IU School of Optometry program provides preschoolers with advanced vision screenings

Faculty at the Indiana University School of Optometry are helping area children receive the vision care they need, when they need it, and educating parents on the importance of early eye exams.

"A simple vision screening is not good enough," said Don Lyon, clinical professor and director of residencies at the IU School of Optometry. "We want to do more. We want to educate parents about vision care -- not only how far your children can see, but how well they can see, their depth perception, how their eyes work together and, ultimately, their overall health."

Don Lyon of the IU School of Optometry performs an eye exam.View print quality image
Don Lyon, clinical professor and director of residencies at the IU School of Optometry, performs a vision screening as part of the school's Vision for the Future program. Photo courtesy of the IU School of Optometry

With the help of a 2015 grant from Women's Philanthropy at IU, Lyon and Katie Connolly, clinical assistant professor and chief of pediatric and binocular vision services at IU School of Optometry, started Vision for the Future. The program has two goals: providing much-needed advanced-level vision care to Head Start children in Monroe County, and educating parents and teachers about the importance of early vision care.

According to the American Public Health Association, children should have their first comprehensive eye exam with an optometrist or ophthalmologist between 6 and 12 months of age. They should have follow-up exams at ages 3 and 5, and then throughout school.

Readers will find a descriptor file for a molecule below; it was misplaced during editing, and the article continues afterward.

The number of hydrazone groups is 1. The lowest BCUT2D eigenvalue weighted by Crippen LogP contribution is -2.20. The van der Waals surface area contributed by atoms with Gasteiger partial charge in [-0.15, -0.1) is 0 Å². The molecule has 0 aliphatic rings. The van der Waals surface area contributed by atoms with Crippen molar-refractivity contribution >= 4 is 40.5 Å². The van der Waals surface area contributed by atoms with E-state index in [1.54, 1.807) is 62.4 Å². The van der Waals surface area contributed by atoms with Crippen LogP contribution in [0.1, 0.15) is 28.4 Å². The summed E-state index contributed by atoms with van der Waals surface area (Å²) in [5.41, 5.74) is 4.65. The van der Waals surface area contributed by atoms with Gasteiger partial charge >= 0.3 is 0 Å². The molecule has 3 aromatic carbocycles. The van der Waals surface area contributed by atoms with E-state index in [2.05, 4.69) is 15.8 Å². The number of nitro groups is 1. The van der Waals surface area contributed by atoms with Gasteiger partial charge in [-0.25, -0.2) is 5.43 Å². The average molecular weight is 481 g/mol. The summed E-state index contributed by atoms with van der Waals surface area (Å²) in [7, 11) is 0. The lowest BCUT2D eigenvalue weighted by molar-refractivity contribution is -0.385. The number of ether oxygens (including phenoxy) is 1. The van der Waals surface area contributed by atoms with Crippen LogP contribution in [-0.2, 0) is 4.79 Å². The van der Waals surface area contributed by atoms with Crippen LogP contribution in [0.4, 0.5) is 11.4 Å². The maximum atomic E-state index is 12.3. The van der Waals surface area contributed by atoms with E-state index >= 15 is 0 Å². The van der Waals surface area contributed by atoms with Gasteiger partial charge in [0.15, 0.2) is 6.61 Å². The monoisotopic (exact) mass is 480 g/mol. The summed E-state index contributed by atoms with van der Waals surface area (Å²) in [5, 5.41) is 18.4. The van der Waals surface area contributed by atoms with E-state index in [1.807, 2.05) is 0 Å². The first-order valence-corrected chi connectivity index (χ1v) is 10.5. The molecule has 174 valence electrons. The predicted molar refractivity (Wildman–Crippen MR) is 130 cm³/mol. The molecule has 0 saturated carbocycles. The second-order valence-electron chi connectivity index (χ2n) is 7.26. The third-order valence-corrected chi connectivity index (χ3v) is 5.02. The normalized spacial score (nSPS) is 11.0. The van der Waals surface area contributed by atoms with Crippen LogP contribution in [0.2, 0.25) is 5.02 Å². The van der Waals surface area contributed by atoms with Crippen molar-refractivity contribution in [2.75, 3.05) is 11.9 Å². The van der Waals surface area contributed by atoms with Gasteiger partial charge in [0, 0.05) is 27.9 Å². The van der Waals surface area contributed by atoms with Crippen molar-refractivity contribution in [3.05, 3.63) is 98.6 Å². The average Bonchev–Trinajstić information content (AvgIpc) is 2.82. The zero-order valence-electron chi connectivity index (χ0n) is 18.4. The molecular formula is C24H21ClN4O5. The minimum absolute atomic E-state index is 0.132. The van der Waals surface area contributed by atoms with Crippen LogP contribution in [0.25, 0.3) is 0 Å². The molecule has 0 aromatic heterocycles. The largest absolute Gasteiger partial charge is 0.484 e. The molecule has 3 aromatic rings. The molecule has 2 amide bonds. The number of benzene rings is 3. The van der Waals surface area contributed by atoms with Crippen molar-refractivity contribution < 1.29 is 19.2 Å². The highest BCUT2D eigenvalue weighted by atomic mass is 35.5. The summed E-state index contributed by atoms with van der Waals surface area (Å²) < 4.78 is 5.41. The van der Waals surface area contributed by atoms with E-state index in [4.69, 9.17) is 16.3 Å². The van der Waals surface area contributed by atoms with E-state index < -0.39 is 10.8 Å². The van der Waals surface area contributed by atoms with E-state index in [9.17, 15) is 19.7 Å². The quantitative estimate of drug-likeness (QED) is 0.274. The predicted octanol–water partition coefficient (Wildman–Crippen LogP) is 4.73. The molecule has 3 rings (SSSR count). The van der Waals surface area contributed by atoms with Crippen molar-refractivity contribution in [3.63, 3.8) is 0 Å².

Vision for the Future started in 2015 and resulted in about 250 children receiving enhanced vision screenings that year. Children flagged with having any issues are referred to a partner optometrist who provides a comprehensive eye examination and glasses, if needed. If the family does not have health insurance, the program will pay for both the comprehensive exam and the glasses.

Head Start does provide annual vision and hearing screenings to children. But Vision for the Future provides superior screenings that have increased the number of children referred for follow-up care, said Cheryl Killion, health services coordinator for South Central Community Action Program.

"Partnering with IU allows us to provide much more comprehensive vision screenings to our preschool children," Killion said. "These children are receiving earlier intervention during a time that their brains are growing the most and learning is intense, which is crucial to their success."

The program worked so well in Monroe County that Lyon and Connolly -- with the help of funding from community partners Smithville Charitable Foundation and the Nina Mason Pulliam Charitable Trust -- decided to expand it to Marion, Morgan and Lawrence counties. So far, they have screened more than 2,000 Head Start children.

IU School of Optometry interns perform vision screenings.View print quality image
IU School of Optometry interns Rachel Skolaski, background, and Kimberlynn Humphrey perform vision screenings as part of the school's Vision for the Future program. Photo courtesy of the IU School of Optometry

"What is so great about this program is not only are we providing much-needed vision care to young children who might not otherwise receive it, we are educating them, and their parents, about the importance of vision care that will hopefully follow them throughout their lives," Connolly said. "When we correct vision, we get rid of one of the barriers that could prevent these children from reaching their full potential."

The IU team will head out into the community again this fall to screen incoming children who have not been screened and those who needed follow-up appointments. They are also expanding the program internationally.

Vision for the Future is partnering with IU's Books and Beyond program -- which provides books to students at the Kabwende Primary School in Musanze, Rwanda -- to provide eye screenings and glasses to Rwandan students.

"Being able to take the program to Rwanda and work with Books and Beyond at this time is extremely exciting," Lyon said. "While it will be the first international event for this program, we have the experience of our partners, the IU chapter of Volunteer Optometric Services to Humanity and Eye Care 4 Kids, to draw upon. With their support, I know this could be a life-changing event for the children involved and the community."